It’s that time of year again. Floridans refer to it as “season”. Visitors just call it “vacation”.

We love our northern guests. They stimulate our local economy and bring an energy that reminds us how fortunate we are to live here 365 days a year.

Unfortunately, an unintended byproduct of tourism can be increased pollution and hazards to our wildlife and marine habitats.

But before you find yourself yelling at that midwesterner feeding the seagulls on the beach (we’ve all been there) here are 5 Tips on how you can help educate tourists and encourage conservation.


1. Set a good example yourself

Enjoying a day at the beach or out on the boat? Do what the old owl says- “Give a hoot and don’t pollute”. Remember, what you do, others will follow.

Speaking of feathered friends, did you know that Tampa Bay is the home to over 25 species of migrating and breeding seabirds including pelicans, herons and egrets, all of which are at risk from the careless disposal of trash such as cups, plastic bags, beer cans, and fishing line?

Don’t forget to bring your reusable shopping bags! Americans use over 100 billion (billion!) plastic bags annually!


2. Be friendly and offer advice, not criticism

Picture the scene, you are a local, enjoying a sunny day at the beach with your family. It’s why we are all here. You may be annoyed by that visiting tourist feeding the gulls, fishing just a little too close to swimming areas, or picnicking with all their plastic bags and garbage blowing in the breeze. Instead of criticizing our visiting friends:

• Introduce yourself as a local with a friendly smile

• Offer some friendly tips on conserving the area

• Suggest guests visit a local marine aquarium or research facility like the Marine Exploration Center. 


3. Go social

Surely you have northern friends and family who follow you on social channels like Facebook. Instead of teasing them with pics of the beach while they sit in a snowbank, use it as an opportunity to share posts and messages that pertain to the importance of responsible conservation and tourism. Share interesting images and reports on marine life and habitats to help familiarize future guests with the real Florida - the way we love it and want to keep it for years to come.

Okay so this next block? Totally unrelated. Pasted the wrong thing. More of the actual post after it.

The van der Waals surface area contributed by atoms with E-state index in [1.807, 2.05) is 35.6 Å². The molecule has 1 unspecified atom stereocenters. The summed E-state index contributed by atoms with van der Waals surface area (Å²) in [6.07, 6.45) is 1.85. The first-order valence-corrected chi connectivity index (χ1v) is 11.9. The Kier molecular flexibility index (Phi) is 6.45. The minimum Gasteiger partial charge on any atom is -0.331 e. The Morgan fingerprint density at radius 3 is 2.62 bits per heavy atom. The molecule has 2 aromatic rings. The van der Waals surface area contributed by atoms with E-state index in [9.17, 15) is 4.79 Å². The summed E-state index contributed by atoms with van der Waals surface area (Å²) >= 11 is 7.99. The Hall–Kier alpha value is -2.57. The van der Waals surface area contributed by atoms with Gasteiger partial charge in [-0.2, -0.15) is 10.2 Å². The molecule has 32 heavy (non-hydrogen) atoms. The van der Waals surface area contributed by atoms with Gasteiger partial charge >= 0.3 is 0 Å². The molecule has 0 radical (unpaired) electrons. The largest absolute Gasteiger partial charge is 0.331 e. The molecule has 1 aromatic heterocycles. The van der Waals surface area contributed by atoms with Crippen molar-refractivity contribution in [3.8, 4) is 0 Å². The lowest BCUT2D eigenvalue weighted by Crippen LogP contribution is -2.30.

4. Encourage stays at hotels engaged in conservation initiatives

Our friends at the Tradewinds and Guy Harvey Resort are making great strides to educate guests and protect our precious environment. They have put in place:

• Recycling

• Water conservation that has reduced consumption 30%

• Erosion management that includes planting of sea oats and native plant species

• Coastal habitat conservation, partnering with groups like Tampa Bay Watch

• Energy conservation including use of energy star appliances

• The first resort in Florida to use turtle friendly lighting

• Eco-friendly bus stops in front of resorts


5. Host your own clean up project on a nearby beach or waterway. Offer the experience on AirBnB or other social and travel sites.

EcoTourism is on the rise. More people truly want to help and become involved than come and cause damage. But many don’t know where to turn other than just being responsible visitors themselves.

Lead the movement and set up your own clean up project- share socially and on sites like AirBnB. Meet new friends and make a difference for our beautiful environment.

It’s what Florida living is all about.